While looking out of their cardboard houses, New Yorkers generally witness the green spots giving way to concrete. The lack of living space, blind race for basic amenities and unsympathetic attitude toward the environment intensify the scenario evermore. Overturning it to some extent, landscape “agritectures” James Corner Field Operations and Diller Scofidio + Renfro designed the High Line Park. Unveiled just recently, it will provide the city dwellers with a cue to re-green their living.
Check out the video and a picture gallery after the jump:
The High Line was originally constructed in the 1930s, to lift dangerous freight trains off Manhattan’s streets. The last train ran on it in 1980 and it has been vacant since then. Located on the West Side, it runs from Gansevoort Street in the Meatpacking District to 34th Street, between 10th and 11th Avenues. The High Line, 1.5-mile elevated park, combines wavy pathways with the vegetation around. Since the park has elevators, stairs and pathways, it is suited for all. So you will see people of all age groups strolling alongside the movable seating, benches and chaise wooden lounges. The chaise lounges in particular are just perfect for sunbathing.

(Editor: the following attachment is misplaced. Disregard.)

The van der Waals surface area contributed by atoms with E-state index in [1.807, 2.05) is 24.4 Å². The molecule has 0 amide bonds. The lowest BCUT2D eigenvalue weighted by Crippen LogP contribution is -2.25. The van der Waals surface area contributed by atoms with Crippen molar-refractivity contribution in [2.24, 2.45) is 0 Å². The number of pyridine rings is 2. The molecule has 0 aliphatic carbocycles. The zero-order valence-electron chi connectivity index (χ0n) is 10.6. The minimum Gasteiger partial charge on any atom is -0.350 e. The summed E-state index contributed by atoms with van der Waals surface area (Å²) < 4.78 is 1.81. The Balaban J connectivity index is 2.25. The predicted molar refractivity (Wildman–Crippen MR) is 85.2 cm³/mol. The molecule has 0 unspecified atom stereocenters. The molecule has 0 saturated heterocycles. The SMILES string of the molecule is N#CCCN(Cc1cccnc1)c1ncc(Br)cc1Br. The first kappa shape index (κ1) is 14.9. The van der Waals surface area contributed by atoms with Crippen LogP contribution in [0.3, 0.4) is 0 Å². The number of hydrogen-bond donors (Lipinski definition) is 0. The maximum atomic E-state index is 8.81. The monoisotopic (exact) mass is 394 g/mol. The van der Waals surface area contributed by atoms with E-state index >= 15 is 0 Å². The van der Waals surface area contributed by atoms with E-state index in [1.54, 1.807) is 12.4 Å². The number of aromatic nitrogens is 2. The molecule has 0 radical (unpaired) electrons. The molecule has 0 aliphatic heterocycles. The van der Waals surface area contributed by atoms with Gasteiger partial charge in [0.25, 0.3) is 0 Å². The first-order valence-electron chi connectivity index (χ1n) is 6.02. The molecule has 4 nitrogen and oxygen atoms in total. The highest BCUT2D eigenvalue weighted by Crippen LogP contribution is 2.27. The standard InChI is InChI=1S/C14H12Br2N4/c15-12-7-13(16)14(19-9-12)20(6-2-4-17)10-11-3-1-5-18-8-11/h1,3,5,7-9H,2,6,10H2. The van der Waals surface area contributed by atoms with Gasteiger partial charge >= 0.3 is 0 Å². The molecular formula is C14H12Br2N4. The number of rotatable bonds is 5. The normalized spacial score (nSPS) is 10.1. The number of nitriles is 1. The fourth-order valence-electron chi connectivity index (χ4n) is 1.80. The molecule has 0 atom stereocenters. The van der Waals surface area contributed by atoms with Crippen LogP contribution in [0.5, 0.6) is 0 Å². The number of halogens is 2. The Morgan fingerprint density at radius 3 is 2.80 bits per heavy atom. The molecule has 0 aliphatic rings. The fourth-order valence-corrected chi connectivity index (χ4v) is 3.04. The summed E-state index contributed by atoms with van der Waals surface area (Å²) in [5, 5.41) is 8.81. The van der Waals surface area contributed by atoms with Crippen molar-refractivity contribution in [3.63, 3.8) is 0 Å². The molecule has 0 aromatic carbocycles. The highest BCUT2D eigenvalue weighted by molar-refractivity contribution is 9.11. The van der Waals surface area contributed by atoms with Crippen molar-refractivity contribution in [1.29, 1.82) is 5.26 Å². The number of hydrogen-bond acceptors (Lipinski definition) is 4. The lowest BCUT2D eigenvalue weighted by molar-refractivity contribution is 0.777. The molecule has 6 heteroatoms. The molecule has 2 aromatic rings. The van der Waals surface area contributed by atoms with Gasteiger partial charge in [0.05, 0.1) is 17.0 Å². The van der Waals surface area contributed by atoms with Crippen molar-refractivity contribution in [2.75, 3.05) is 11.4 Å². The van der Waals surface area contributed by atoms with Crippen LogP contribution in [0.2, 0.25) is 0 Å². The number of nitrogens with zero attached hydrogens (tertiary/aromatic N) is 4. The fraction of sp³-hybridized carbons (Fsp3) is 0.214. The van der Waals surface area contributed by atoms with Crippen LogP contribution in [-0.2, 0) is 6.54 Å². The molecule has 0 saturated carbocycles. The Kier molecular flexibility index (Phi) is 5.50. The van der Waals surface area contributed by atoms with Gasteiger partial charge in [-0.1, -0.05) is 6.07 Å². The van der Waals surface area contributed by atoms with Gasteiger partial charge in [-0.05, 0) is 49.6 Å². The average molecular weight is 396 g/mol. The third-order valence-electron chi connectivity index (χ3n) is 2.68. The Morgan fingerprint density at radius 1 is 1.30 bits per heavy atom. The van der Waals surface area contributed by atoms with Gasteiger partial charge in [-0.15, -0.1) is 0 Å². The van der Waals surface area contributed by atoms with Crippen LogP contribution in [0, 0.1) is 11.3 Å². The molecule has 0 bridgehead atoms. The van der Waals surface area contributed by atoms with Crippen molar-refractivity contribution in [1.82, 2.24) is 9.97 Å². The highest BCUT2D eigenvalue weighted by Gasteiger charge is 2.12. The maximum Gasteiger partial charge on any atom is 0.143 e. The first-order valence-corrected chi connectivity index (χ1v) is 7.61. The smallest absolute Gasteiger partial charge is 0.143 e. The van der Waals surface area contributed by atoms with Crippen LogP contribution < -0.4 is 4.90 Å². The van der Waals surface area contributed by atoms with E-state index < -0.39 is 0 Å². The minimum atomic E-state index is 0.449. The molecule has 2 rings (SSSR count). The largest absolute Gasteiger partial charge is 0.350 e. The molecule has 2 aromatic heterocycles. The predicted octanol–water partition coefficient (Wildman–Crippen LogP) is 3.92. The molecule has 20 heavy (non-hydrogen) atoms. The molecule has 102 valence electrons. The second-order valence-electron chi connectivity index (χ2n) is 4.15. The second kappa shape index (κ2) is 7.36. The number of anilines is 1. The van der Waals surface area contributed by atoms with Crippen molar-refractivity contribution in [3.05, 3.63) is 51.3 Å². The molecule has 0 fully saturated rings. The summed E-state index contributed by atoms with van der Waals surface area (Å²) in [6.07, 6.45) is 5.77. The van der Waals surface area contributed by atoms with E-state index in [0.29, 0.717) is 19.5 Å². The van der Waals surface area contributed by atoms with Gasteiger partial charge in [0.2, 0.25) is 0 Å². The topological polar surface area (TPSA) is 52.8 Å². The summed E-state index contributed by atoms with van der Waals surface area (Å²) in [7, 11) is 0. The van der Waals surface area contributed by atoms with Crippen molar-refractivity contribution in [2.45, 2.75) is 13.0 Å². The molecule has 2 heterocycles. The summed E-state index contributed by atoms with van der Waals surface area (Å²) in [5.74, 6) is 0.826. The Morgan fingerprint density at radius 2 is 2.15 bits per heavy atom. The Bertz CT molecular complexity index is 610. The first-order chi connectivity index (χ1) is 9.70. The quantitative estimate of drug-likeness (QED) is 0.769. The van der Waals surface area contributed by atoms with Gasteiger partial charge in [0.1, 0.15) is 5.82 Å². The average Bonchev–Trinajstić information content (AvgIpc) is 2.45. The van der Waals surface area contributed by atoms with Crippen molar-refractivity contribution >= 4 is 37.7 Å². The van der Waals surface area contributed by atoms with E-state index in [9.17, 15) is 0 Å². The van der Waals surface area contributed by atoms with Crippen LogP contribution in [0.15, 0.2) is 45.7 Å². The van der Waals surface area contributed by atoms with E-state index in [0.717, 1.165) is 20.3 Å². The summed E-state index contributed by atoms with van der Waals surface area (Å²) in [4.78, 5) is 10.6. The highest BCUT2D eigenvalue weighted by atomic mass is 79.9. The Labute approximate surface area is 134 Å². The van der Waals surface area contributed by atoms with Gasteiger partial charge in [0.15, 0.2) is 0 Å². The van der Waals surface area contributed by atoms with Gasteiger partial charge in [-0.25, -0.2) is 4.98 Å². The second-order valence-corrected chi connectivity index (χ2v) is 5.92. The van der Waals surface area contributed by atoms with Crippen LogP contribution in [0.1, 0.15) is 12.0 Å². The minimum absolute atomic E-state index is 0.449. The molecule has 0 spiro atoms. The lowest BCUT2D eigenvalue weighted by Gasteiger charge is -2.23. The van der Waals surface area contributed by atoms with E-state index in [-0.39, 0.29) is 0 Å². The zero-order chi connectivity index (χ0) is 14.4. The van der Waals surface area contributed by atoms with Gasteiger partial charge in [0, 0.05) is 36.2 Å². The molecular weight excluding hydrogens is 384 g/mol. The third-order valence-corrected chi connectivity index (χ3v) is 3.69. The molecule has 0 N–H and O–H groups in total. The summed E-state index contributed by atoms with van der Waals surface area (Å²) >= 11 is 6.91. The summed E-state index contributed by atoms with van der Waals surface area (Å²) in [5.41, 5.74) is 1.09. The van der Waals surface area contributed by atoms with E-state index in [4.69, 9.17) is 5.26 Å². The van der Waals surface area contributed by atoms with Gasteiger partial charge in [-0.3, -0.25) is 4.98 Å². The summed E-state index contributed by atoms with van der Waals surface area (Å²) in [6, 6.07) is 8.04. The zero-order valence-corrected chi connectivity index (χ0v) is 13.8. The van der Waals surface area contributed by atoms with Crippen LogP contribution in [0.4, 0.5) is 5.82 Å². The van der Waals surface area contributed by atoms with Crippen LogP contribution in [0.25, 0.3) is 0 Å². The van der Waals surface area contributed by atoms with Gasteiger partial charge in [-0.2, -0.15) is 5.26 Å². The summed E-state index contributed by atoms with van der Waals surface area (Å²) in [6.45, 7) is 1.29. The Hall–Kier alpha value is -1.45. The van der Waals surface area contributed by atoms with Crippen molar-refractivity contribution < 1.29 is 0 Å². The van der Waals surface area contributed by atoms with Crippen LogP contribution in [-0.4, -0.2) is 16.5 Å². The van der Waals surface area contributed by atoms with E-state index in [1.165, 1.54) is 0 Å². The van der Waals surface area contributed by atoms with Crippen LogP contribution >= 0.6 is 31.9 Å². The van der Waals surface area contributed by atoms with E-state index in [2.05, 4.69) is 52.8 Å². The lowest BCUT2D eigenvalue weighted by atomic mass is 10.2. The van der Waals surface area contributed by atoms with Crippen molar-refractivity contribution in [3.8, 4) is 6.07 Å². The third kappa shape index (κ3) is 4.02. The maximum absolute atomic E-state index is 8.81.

In a way, it interprets the biodiversity characterized by sun-drenched, wet, dry, breezy and sheltered spaces. Mind you, it’s open from 7AM to 10PM daily.
Image Source: The Highline